Burnet et al. devised a complex mathematical model using pathological and radiobiological concepts, based on survival data from 154 glioblastoma patients treated with radiation therapy after surgery. Timing was taken from the date of the first oncology consultation rather than surgery. Their model showed a steep in median survival after a delay of 40 days. The deleterious effect of delay of survival became more marked if patients intended for treatment were also included [9]. In a study from Westmead Hospital (Sydney) in cooperation with the National Health Service and the Medical Research Council, the authors used multivariate analysis to assess the effect of radiotherapy delay on survival in a group of 182 patients with MSG. They found a significant relationship between survival and the time from first assessment in the radiotherapy. The risk of death increased 2% for every day of delay. A delay of 4 weeks from the time of referral resulted in a 10-week reduction in median survival. However, no statistically significant relationship between survival and the time from surgery to the start of radiotherapy was found. An interesting finding of the authors was the fact that older patients, those with poorer performance status, and those with less than total resection had shorter median time from presentation to radiotherapy. One could suppose this was the effect of an attempt to “compensate” for those patients’ poor prognosis with “faster” postoperative irradiation [10]. Irvin et al. found that a delay in radiotherapy results in a clinically significant reduction in survival. In a group of 172 patients with MSG, time to radiotherapy after surgery varied from 7 days to over 16 weeks. Every additional week of delay until the start of radiotherapy increases the risk of death by 8.9%. A 6-week delay in starting radiotherapy (from 2 weeks to 8 weeks) reduces median survival by 11 weeks. These data emphasize the importance of minimizing delays at every step in the process, including rapid histological diagnosis and reliable early communication between the neurosurgical and oncology teams [12]. Nöel et al. retrospectively analysed 94 consecutive patients with histologically proven glioblastoma postoperatively irradiated. For all patients median ISRT was 46 days. The median overall survival for patients with ISRT up to 46 days, and over this period, was 14.3 and 13.6 months respectively. The difference in survival was not statistically significant (p = 0.8) [14]. Similarly, Thomson et al. did not find a relationship between the ISRT and treatment outcome in a group of 40 patients with glioblastoma [15].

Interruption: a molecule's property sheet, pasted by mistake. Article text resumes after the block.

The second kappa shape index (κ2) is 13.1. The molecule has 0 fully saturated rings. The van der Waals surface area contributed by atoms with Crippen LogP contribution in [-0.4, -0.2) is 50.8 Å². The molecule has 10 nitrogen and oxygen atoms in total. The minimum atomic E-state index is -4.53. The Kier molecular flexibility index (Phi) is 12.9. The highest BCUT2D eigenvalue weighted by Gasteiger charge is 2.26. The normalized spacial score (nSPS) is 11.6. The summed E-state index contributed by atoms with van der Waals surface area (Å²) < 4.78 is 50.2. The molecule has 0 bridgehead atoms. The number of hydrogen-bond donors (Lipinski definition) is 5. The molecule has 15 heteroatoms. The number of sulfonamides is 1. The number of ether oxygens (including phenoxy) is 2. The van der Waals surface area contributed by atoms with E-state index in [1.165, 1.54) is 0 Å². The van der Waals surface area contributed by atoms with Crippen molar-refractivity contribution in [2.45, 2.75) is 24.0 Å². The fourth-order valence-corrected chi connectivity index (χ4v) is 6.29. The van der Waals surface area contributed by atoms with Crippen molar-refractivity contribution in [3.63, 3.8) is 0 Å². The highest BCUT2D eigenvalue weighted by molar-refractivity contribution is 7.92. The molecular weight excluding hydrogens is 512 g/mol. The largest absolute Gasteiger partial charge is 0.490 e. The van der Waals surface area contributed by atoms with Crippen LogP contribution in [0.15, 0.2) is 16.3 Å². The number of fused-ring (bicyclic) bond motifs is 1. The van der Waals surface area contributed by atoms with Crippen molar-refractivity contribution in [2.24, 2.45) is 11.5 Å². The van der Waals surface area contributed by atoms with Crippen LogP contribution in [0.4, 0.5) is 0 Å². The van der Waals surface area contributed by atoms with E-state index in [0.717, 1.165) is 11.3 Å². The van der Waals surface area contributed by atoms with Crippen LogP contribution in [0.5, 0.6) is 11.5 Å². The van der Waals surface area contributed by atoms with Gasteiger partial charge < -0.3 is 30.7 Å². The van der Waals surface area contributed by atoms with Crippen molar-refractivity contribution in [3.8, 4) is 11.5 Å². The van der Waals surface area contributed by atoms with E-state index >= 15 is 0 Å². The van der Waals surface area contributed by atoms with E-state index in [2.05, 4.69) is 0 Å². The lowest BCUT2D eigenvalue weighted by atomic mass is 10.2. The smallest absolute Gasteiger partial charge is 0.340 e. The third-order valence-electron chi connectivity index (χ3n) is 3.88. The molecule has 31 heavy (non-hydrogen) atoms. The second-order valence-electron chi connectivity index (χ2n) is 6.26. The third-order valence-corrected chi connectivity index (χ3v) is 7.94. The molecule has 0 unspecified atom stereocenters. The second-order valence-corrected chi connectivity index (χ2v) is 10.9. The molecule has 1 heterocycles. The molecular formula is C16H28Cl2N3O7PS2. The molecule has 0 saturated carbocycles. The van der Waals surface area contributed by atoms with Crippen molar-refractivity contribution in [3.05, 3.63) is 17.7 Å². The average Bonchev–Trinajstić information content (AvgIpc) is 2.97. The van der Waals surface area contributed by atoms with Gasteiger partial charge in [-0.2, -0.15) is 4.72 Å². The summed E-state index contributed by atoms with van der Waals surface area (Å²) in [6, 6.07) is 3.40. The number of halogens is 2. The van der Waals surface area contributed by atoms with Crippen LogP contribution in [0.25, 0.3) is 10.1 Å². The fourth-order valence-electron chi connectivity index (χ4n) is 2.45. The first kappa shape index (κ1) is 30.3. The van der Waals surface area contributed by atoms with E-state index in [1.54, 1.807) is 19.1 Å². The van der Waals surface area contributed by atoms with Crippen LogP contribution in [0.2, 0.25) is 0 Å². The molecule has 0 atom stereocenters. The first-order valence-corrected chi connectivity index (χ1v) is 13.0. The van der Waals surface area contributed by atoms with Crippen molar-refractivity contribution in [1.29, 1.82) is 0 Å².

The above data show that lengthening of ISRT affects, more or less significantly but generally negatively, the survival of patients with MSG receiving postoperative irradiation. In this context the report from the Radiation Therapy Oncology Group (RTOG) seems to be controversial. A large number of patients (2855) with histologically confirmed supratentorial glioblastoma were included in that analysis. Four patient groups were selected based on the interval from surgery to the start of radiotherapy:  2 weeks, 2 to 3 weeks, 3 to 4 weeks, and more than 4 weeks up to the protocol eligibility limit of 6 weeks. No decrement in survival could be identified with increasing ISRT. Median survival time was unexpectedly and significantly greater in the group with the longest interval (> 4 weeks) than in those with the shortest delay ( 2 weeks): respectively, 12.5 months versus 9.2 months (p < 0.0001). On multivariate analysis, with overall survival as the end point, time interval more than 4 weeks was one of the significant predictors of improved outcome. It is difficult to propose a plausible mechanism for an association between delayed therapy and improved survival in the treatment of glioblastoma. Finally, there may be a detrimental effect to the brain when treated with radiation too soon after the primary insult of surgery. Hypoxia from surgical manipulation and oedema in the immediate postoperative period may diminish radiosensitivity. It is unclear that the retrospective nature of this review allows sufficient power to exclude the possibility that delays in ISRT may have had small but clinically meaningful deleterious effects [8].

Our study suggests that longer than 37 days delay in receiving radiotherapy after surgery decreases survival of patients with malignant supratentorial gliomas. However, our data suffer from the well-known shortcomings and potential bias of a retrospective study.


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Address for correspondence

Bogdan Gliński

Klinika Nowotworów Głowy i Szyi

Centrum Onkologii – Instytut im. Marii Skłodowskiej-Curie

Oddział w Krakowie

ul. Garncarska 11

31-115 Kraków, Poland

tel. +48 12 423 10 49

e-mail: z5glinsk@cyf-kr.edu.pl

Submitted:  2.12.2010

Accepted: 18.01.2012
Copyright: © 2012 Termedia Sp. z o. o. This is an Open Access article distributed under the terms of the Creative Commons Attribution-NonCommercial-ShareAlike 4.0 International (CC BY-NC-SA 4.0) License (http://creativecommons.org/licenses/by-nc-sa/4.0/), allowing third parties to copy and redistribute the material in any medium or format and to remix, transform, and build upon the material, provided the original work is properly cited and states its license.